Acoustic Phase Fluctuations Caused by Garrett-Munk Internal Waves.
DEFENCE RESEARCH ESTABLISHMENT PACIFIC VICTORIA (BRITISH COLUMBIA)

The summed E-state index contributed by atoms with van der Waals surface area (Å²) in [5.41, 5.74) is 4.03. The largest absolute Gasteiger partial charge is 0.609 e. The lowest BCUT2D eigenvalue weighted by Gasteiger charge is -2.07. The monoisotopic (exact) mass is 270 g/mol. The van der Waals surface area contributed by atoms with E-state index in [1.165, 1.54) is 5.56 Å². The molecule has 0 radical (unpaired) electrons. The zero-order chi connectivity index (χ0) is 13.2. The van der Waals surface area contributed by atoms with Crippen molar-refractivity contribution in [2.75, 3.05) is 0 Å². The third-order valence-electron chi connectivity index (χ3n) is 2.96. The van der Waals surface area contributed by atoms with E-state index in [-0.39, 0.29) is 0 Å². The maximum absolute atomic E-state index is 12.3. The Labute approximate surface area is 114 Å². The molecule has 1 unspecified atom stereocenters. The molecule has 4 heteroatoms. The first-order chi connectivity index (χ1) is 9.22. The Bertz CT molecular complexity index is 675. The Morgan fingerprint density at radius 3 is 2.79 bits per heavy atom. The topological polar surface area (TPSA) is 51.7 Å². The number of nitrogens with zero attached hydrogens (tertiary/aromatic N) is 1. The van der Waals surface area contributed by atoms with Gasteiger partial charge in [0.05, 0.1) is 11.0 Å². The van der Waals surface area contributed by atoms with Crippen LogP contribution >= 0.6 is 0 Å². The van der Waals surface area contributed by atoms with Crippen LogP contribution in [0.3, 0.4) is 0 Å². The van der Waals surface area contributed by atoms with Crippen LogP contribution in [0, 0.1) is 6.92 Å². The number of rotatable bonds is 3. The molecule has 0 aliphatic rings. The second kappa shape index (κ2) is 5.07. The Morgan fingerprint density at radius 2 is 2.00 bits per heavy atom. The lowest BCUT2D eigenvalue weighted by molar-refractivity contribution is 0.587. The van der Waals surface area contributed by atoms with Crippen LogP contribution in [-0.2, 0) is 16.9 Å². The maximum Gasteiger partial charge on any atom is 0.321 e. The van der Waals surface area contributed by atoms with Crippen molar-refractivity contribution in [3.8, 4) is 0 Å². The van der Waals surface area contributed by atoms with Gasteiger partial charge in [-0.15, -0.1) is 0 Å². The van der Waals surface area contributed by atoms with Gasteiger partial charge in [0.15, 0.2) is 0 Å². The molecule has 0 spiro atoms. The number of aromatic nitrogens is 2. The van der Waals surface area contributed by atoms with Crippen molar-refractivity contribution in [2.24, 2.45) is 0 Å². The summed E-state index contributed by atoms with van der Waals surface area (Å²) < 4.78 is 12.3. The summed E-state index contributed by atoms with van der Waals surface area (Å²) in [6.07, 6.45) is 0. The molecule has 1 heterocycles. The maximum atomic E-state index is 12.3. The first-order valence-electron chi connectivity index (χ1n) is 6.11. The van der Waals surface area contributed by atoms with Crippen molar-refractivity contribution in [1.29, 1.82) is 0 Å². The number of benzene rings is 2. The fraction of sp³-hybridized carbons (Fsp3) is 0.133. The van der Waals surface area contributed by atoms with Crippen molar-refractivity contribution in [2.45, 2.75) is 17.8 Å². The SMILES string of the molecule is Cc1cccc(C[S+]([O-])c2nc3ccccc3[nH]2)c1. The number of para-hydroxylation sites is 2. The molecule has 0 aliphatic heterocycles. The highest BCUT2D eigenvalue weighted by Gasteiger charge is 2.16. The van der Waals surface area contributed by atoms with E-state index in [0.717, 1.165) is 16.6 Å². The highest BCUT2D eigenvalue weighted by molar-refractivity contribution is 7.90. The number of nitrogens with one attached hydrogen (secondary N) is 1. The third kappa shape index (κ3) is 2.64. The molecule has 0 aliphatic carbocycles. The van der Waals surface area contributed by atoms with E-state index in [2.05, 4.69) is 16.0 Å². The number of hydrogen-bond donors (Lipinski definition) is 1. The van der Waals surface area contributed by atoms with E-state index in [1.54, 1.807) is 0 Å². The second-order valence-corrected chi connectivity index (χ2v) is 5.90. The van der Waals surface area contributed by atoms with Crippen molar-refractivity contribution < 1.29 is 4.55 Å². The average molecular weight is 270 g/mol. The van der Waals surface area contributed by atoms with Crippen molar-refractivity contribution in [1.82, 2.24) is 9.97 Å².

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Perturbed acoustic propagation is considered between a point source and an array receiver in which the perturbations are due to a Garrett-Munk internal wave field. The resultant acoustic phase fluctuations along the array are determined. Straight ray propagation is assumed, and three array orientations are considered broadside horizontal, end fire horizontal and broadside vertical. It is shown that for an acoustic frequency of 150 Hz, a range of 50 km and a horizontal broadside receiver separation distance in the array of 1 km, the rms phase difference between the two receivers at 1000 m depth in the N. Pacific is typically 5 deg, and in the Arctic it is typically 2 deg, whereas in the N. Atlantic at the same depth it is typically 50 deg. These geographical variations are due mainly to variations in the potential sound velocity gradient. Similar phase differences occur for a vertical receiver separation of 50 m. The horizontal receiver separation necessary to reduce the acoustic coherence to 0.5 for the same operating conditions is shown to be very large in the N. Pacific about 400 km and Arctic 1000 km, but only 2.3 km in the N. Atlantic. Author